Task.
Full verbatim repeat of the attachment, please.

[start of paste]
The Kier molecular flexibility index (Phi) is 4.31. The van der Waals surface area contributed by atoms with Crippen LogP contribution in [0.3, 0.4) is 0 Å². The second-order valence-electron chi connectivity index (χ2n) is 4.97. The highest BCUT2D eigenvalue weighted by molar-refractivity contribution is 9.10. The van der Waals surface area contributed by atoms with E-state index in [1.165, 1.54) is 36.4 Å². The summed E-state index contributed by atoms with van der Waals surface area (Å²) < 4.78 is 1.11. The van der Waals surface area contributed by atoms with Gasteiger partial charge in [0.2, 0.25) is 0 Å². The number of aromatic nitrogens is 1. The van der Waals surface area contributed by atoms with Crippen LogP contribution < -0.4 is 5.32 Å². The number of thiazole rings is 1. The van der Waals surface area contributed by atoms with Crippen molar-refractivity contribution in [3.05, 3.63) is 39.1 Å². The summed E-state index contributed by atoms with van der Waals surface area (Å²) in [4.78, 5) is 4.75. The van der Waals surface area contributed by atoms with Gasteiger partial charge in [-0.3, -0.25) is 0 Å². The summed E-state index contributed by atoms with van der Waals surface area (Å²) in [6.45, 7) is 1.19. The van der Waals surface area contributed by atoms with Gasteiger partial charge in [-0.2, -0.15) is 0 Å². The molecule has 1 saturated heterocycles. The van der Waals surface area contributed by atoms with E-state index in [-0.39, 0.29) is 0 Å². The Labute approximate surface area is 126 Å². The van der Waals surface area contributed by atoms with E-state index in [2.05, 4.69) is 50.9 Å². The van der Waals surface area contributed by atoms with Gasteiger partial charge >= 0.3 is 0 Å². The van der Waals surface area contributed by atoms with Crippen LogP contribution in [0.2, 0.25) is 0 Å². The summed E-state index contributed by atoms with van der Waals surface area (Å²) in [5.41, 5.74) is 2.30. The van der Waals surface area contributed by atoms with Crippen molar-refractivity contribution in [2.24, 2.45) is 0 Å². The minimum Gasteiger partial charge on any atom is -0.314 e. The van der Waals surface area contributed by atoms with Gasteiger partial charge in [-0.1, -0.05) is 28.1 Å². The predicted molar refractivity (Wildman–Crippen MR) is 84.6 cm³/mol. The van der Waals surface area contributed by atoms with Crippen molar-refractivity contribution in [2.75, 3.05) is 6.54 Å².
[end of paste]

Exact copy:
The Kier molecular flexibility index (Phi) is 4.31. The van der Waals surface area contributed by atoms with Crippen LogP contribution in [0.3, 0.4) is 0 Å². The second-order valence-electron chi connectivity index (χ2n) is 4.97. The highest BCUT2D eigenvalue weighted by molar-refractivity contribution is 9.10. The van der Waals surface area contributed by atoms with E-state index in [1.165, 1.54) is 36.4 Å². The summed E-state index contributed by atoms with van der Waals surface area (Å²) < 4.78 is 1.11. The van der Waals surface area contributed by atoms with Gasteiger partial charge in [0.2, 0.25) is 0 Å². The number of aromatic nitrogens is 1. The van der Waals surface area contributed by atoms with Crippen LogP contribution < -0.4 is 5.32 Å². The number of thiazole rings is 1. The van der Waals surface area contributed by atoms with Crippen molar-refractivity contribution in [3.05, 3.63) is 39.1 Å². The summed E-state index contributed by atoms with van der Waals surface area (Å²) in [4.78, 5) is 4.75. The van der Waals surface area contributed by atoms with Gasteiger partial charge in [-0.3, -0.25) is 0 Å². The summed E-state index contributed by atoms with van der Waals surface area (Å²) in [6.45, 7) is 1.19. The van der Waals surface area contributed by atoms with Gasteiger partial charge in [-0.2, -0.15) is 0 Å². The molecule has 1 saturated heterocycles. The van der Waals surface area contributed by atoms with E-state index in [-0.39, 0.29) is 0 Å². The Labute approximate surface area is 126 Å². The van der Waals surface area contributed by atoms with E-state index in [2.05, 4.69) is 50.9 Å². The van der Waals surface area contributed by atoms with Gasteiger partial charge >= 0.3 is 0 Å². The van der Waals surface area contributed by atoms with Crippen LogP contribution in [0.2, 0.25) is 0 Å². The summed E-state index contributed by atoms with van der Waals surface area (Å²) in [5.41, 5.74) is 2.30. The van der Waals surface area contributed by atoms with Crippen molar-refractivity contribution in [2.24, 2.45) is 0 Å². The minimum Gasteiger partial charge on any atom is -0.314 e. The van der Waals surface area contributed by atoms with Gasteiger partial charge in [-0.1, -0.05) is 28.1 Å². The predicted molar refractivity (Wildman–Crippen MR) is 84.6 cm³/mol. The van der Waals surface area contributed by atoms with Crippen molar-refractivity contribution in [2.75, 3.05) is 6.54 Å².